The tech industry lags when it comes to diversity and inclusion.

Lynn Haber

September 10, 2020

6 Min Read
Business Case

CHANNEL PARTNERS VIRTUAL — The business case for diversity is strong. We’ve known about the business benefits and facts about inclusive cultures for years; for example, achieving better financial goals, better business outcomes and increased innovation. The goal now is to establish a road map for creating an inclusive culture in the tech industry, according to panelists at Channel Partners Virtual on Thursday.

This is what the benefits of diversity look like. Companies are twice as likely to meet or exceed financial goals. They’re three times as likely to be high-performing, and six times as likely to be agile and innovative. They are eight times more likely to achieve better business outcomes.


Risha Grant

“I’ve been in this industry for 25 years, and the business case has never been more important,” moderator Risha Grant, international speaker and host, Risha Talks Series, said during The Business Case for Diversity keynote. “Companies are scrambling to make changes as they try to figure out how to create inclusive cultures.”

Long Road Ahead

As good as the business case for diversity looks, it doesn’t reflect what’s happening in the tech industry.

“In the last six years that tech companies have been publishing their annual diversity reports, we have seen very little change,” said Grant.

Making inroads of her own in technology is the self-described unicorn, and first-generation Latina, Nancy Sabino, CEO and co-founder, SabinoCompTech, and session panelist. She shared her first-person experience with diversity, noting that it broadens the perspective of the entire organization.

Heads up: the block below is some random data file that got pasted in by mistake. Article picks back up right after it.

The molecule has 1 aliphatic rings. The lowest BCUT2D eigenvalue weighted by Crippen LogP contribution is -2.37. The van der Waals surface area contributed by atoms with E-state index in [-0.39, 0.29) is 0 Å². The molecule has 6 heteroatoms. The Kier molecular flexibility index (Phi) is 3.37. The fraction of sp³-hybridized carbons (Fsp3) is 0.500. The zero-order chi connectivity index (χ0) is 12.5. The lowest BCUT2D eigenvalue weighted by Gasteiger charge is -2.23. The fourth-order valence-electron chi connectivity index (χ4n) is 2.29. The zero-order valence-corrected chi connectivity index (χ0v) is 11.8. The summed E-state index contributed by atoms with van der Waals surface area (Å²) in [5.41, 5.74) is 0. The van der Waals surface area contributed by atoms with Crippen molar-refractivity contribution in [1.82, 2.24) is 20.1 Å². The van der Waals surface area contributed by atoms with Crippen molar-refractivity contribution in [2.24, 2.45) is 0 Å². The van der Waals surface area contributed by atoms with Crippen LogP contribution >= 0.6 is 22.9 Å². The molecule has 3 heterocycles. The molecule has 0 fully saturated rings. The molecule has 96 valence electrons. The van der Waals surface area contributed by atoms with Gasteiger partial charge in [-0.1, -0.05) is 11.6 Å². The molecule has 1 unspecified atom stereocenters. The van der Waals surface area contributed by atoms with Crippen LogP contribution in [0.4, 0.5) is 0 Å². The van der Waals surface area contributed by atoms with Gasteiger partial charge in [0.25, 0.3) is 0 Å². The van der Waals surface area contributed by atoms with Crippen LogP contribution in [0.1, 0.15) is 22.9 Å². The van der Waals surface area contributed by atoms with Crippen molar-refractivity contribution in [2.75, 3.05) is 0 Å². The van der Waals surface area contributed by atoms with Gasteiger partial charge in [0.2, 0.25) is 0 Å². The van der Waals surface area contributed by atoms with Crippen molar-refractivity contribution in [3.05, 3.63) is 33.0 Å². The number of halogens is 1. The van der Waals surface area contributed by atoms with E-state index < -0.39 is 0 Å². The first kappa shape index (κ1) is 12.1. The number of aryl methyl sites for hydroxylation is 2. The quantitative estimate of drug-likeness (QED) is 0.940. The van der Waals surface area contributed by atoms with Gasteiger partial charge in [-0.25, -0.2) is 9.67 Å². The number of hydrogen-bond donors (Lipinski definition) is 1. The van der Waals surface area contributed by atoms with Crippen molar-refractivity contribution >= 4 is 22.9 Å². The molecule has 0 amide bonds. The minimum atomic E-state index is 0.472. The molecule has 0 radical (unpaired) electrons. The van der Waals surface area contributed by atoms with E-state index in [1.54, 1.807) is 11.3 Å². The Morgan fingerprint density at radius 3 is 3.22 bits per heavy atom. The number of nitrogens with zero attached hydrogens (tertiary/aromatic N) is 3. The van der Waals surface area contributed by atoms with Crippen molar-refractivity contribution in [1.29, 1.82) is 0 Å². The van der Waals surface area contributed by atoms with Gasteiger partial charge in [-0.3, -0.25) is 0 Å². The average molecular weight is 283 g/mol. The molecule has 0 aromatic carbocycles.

Channel Partners and Channel Futures are dedicated to fostering an atmosphere of diversity and inclusion in the channel and the technology community as a whole. Thus, we are featuring news articles, first-person accounts and strategies around topics of race, diversity and inclusion to spur discussion of these important subjects. Visit our webpage dedicated to the topic.


SabinoCompTech’s Nancy Sabino

“It allows us to do more when it comes to how we communicate with different people and how we work effectively as teams,” said Sabino.

Pointers for Hiring

Brandon Knight, vice president, business development, contact center practice at Telarus, offered some hiring pointers on what business leaders can do to address inclusion. His advice is based on the company’s experience in working with other organizations.

For example, when posting a position, look outside of the usual go-to places and job fairs.

“You’re not going to get candidates from the inner city when you’re running a job fair at a mall that’s an hour outside of the inner city,” he said. “Some of this is simple. You have to go where your audience is. Or, use platforms that more minorities may use.”


Telarus’ Brandon Knight

Knowing what areas, resources, job fairs, etc., will attract the talent you’re looking for, is vital. So it’s important that hiring companies do their homework to know where their outreach will be most effective.

CompTIA Research

CompTIA has done the research on diversity and inclusion in the tech industry to be able to identify the issues.

“One of the things that’s risen to the top, and I emphasize this whenever I speak, is that people get hung up on [the idea] that diversity means quotas. That diversity means you hire X number of black employees, X number of Hispanic employees, X number of women,” said panelist Carolyn April, senior director, industry analysis, CompTIA. “That’s not really the case. That’s a nice value-based kind of thing to aspire to, but the reality is, if you can convince the CEO or principal owner that hiring a diverse workforce composition isn’t just a value thing to do, but rather an innovation thing to do, it’s going to be better for your business,” she said.